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OpEdNews Op Eds    H4'ed 6/13/17

President Trump's Big Mistake About Lying

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Message Manfred Weidhorn

Trump Pinocchio
Trump Pinocchio
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It is useful sometimes to look at the beginning of something in order to understand the outcome. President Trump began his political career with a six-year crusade to delegitimize an American President by calling into question his birth certificate. Then, when nominated by his party, Trump saw fit, under pressure from advisors, to ditch the crusade, without giving any explanation. Nor did he apologize to the American people or, most important, to President Obama. Only two inferences from his behavior are possible: if he never believed what he said, he is the biggest scoundrel in American political history; if he actually believed what he said, he is deeply delusional, and his recantation was phony.

No less outrageous was the remark by Trump, a multiple draft dodger, about an authentic military hero, John McCain, that the latter was a "loser" by being a POW. These two early shocking instances were a mere harbinger of the flood of lies to come, even palpable lies about the weather and the size of the crowd on inauguration day , lies that everyone could see through. They came so regularly that people were shocked to find out that, when former FBI head, James Comey, testified that he had indeed told Trump three times that he was not being investigated, Trump had actually, for once, told the truth.

It is, in the end, a waste of time to try to ascertain whether such rampant mendacity is merely an extreme example of being a successful businessman who operates with what he self-flatteringly considers "truthful hyperbole" or whether he is a conspicuous representative of that species of human beings called mythomaniacs--that is, sick persons who out of fear or trauma or delusion cannot confront the truth.

What is germane, indeed incredible, is that, despite or because of this serious mental defect, he managed to break every barrier on the way to the presidency and that a full bamboozled third of the population still swears by him. The conclusion that Trump naturally draws from his spectacular success is that lying works and that people who make an issue of honesty are "losers." His behavior is similar to the bullies and "tough guys" we all have met in school, at work, or in social life. These are people who have discovered that bluffing, bluster, loudness, repetitiousness actually work, that insisting you are superlative and unique has a way of disarming more modest people who cannot see themselves acting in this boorish manner. Most important, what characterizes such bullies is the notion that the taboo on lying, which seems to many people to come from divine mandates or abstract philosophical inquiry, is a transparent fraud. Belief in God or in social norms therefore is for "sissies." Truth telling is, like paying taxes in the famous words of another New York real estate billionaire, only for "the little people." The Ayn Randian heroic erector of big buildings splashed with his name is an uebernensch who marches to a different drummer and operates with his own moral code. Hence, throughout his long career, Trump has concluded that lying works splendidly and that success is the only metric in the universe.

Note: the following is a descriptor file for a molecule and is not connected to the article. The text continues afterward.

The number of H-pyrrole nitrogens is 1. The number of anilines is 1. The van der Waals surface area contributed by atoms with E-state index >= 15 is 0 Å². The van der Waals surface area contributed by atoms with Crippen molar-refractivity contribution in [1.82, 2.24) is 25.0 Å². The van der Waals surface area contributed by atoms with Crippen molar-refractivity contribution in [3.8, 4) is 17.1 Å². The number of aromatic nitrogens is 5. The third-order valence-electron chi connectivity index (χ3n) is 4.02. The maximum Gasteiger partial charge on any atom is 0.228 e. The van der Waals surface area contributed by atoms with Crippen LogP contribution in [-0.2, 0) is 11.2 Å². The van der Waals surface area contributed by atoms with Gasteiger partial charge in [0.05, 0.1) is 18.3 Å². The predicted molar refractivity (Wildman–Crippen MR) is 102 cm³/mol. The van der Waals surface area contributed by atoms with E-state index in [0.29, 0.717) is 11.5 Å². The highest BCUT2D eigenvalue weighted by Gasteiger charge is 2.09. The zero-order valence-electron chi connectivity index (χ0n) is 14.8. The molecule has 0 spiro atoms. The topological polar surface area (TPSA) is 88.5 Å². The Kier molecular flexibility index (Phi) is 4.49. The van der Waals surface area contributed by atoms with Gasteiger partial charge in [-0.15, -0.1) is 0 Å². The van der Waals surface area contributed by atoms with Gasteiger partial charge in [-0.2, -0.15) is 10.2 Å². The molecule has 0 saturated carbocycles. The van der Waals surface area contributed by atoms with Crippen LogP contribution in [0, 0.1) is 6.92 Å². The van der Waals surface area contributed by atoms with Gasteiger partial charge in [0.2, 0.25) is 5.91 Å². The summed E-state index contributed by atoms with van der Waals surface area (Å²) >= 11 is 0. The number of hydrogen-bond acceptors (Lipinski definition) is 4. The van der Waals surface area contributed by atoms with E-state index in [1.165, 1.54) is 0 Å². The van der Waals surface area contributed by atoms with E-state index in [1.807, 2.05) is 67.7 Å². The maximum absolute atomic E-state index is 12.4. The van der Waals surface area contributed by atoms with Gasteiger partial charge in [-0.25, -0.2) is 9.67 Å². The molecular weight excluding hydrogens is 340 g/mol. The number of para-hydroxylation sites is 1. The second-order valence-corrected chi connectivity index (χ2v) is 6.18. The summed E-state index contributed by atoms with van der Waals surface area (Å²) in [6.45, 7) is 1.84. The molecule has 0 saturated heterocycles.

The grand mistake which President Trump makes, however, is that fidelity to some higher power or principle is not in fact the main basis for the avoidance of lies. It is neither piety nor notions of honor or dignity that shape our concern for honesty. What is in play instead is the voice of bitter experience. Not biblical interpretations, nor pious catechism, nor philosophical disquisition in an academic class in the ivory tower, requires truth-telling. What is in play rather is reality. It, and not God, runs the show--or, for believers, God operates through the medium of reality. And the reality is, as the accumulated wisdom of humanity has observed, that lying catches up with most liars sooner or later.

Reality is like a dozing giant who reacts to our casual daily lies with a slight flutter of a shut eyelid, as it would to a buzzing fly. But when aroused, reality is a frightening thing to behold. In the words of the poet, it "smites once and smites no more." Reality does not just kick you in the rear but with brass knuckles punches you in every part of the body and leaves the offending person a permanent wreck. Ask the Enron bosses; ask Bernie Madoff; ask Joe McCarthy; ask Hitler. Instead of God or honor originating the taboo on lying, it is the ultimate destructiveness of lying which makes tradition assign the prohibition to a higher power (in paradoxically, a sort of white or noble lie) so that people who cannot foresee the consequences of their actions are coerced by fear into doing the right thing.

In other words, we are told not to lie because in the long run such advice is a matter of practicality, of self preservation, of enlightened selfishness, of hard earned wisdom, of--above all-- not being that dreadful thing, a "loser." This is the lesson that President Trump will, sooner or later, have to learn, painfully.

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For 51 years Professor of English at Yeshiva University. Author of 13 books and over a hundred essays.
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